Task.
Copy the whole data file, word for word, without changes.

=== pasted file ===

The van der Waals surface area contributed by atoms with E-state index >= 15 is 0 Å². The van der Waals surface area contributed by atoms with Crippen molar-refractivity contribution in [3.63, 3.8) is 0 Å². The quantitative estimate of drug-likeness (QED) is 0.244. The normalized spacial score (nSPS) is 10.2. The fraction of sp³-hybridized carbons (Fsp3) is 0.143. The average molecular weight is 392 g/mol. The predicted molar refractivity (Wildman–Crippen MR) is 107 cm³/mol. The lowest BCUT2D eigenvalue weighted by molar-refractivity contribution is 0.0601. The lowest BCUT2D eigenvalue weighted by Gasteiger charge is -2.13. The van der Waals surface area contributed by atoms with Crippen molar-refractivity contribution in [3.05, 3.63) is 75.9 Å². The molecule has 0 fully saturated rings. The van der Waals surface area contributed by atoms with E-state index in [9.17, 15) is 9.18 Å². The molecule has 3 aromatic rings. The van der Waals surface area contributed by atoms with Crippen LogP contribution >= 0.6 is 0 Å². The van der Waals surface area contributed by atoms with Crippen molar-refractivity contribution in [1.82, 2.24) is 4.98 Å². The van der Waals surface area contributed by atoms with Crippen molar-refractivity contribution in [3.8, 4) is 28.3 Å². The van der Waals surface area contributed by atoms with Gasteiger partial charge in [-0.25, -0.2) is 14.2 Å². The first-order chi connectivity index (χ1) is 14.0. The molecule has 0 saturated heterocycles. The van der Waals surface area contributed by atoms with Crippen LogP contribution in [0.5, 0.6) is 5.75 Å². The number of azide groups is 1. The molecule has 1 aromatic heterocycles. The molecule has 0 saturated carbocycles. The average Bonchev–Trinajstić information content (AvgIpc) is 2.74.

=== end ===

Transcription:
The van der Waals surface area contributed by atoms with E-state index >= 15 is 0 Å². The van der Waals surface area contributed by atoms with Crippen molar-refractivity contribution in [3.63, 3.8) is 0 Å². The quantitative estimate of drug-likeness (QED) is 0.244. The normalized spacial score (nSPS) is 10.2. The fraction of sp³-hybridized carbons (Fsp3) is 0.143. The average molecular weight is 392 g/mol. The predicted molar refractivity (Wildman–Crippen MR) is 107 cm³/mol. The lowest BCUT2D eigenvalue weighted by molar-refractivity contribution is 0.0601. The lowest BCUT2D eigenvalue weighted by Gasteiger charge is -2.13. The van der Waals surface area contributed by atoms with Crippen molar-refractivity contribution in [3.05, 3.63) is 75.9 Å². The molecule has 0 fully saturated rings. The van der Waals surface area contributed by atoms with E-state index in [9.17, 15) is 9.18 Å². The molecule has 3 aromatic rings. The van der Waals surface area contributed by atoms with Crippen LogP contribution >= 0.6 is 0 Å². The van der Waals surface area contributed by atoms with Crippen molar-refractivity contribution in [1.82, 2.24) is 4.98 Å². The van der Waals surface area contributed by atoms with Crippen molar-refractivity contribution in [3.8, 4) is 28.3 Å². The van der Waals surface area contributed by atoms with Gasteiger partial charge in [-0.25, -0.2) is 14.2 Å². The first-order chi connectivity index (χ1) is 14.0. The molecule has 0 saturated heterocycles. The van der Waals surface area contributed by atoms with Crippen LogP contribution in [0.5, 0.6) is 5.75 Å². The number of azide groups is 1. The molecule has 1 aromatic heterocycles. The molecule has 0 saturated carbocycles. The average Bonchev–Trinajstić information content (AvgIpc) is 2.74.